A new section is included on Managing resources effectively and sustainably, which advises that doctors should choose sustainable solutions when possible, if this does not compromise care standards.
Patients, partnership and communication
- Treating patients fairly and respecting their rights
- Treating patients with kindness, courtesy and respect
- Supporting patients to make decisions about treatment and care
- Sharing information with patients
- Communicating with those close to a patient
- Caring for the whole patient
- Safeguarding children and adults who are at risk of harm
- Helping in emergencies
- Making sure patients who pose a risk of harm to others can access appropriate care
- Being open if things go wrong.
The requirement for Treating patients with kindness, courtesy and respect is new to GMP 2024. This includes communicating ‘sensitively and considerately’, listening to patients, not making assumptions about what a patient will consider significant, and explaining the options and any recommendations about their care.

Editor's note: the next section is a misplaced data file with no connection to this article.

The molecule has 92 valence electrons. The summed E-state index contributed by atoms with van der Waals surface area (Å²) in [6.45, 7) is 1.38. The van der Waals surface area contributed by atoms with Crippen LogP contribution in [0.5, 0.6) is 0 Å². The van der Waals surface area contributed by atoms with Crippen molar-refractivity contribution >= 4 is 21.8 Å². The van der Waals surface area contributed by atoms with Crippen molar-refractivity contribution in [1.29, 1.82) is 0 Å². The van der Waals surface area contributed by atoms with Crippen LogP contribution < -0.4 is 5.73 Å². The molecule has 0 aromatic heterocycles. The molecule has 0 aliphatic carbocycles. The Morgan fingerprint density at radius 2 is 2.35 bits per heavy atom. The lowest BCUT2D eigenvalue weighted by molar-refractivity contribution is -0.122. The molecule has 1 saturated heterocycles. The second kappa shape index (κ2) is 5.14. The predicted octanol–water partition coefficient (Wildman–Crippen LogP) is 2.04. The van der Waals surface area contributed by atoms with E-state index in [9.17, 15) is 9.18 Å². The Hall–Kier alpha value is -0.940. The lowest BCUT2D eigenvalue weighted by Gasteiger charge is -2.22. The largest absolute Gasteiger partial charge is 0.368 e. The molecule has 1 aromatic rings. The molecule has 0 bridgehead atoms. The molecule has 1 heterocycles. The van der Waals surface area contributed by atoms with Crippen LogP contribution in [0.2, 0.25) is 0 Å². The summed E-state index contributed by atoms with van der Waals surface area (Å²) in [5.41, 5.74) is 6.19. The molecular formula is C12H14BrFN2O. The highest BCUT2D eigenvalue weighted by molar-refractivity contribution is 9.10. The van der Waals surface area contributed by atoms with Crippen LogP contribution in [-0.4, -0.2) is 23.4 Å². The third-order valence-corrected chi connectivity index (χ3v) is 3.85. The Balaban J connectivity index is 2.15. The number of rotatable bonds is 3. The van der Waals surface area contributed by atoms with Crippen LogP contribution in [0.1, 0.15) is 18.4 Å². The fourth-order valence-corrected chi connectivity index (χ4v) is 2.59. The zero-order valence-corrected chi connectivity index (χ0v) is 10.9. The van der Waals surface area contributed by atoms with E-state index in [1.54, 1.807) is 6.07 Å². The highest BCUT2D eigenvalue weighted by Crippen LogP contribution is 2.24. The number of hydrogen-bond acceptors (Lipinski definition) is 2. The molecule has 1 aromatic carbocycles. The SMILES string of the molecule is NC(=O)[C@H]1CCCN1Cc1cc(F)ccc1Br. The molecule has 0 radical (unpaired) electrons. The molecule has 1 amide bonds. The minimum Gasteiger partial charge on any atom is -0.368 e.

Colleagues, culture and safety
- Treating colleagues with kindness, courtesy and respect
- Contributing to a positive working and training environment
- Demonstrating leadership behaviours
- Contributing to continuity of care
- Delegating safely and appropriately
- Recording your work clearly, accurately, and legibly
- Keeping patients safe
- Responding to safety risks
- Managing risks posed by your health.
Significant new guidance is included on Contributing to a positive working and training environment. To do this, doctors should behave in a way that creates ‘a culture that is respectful, fair, supportive and compassionate’.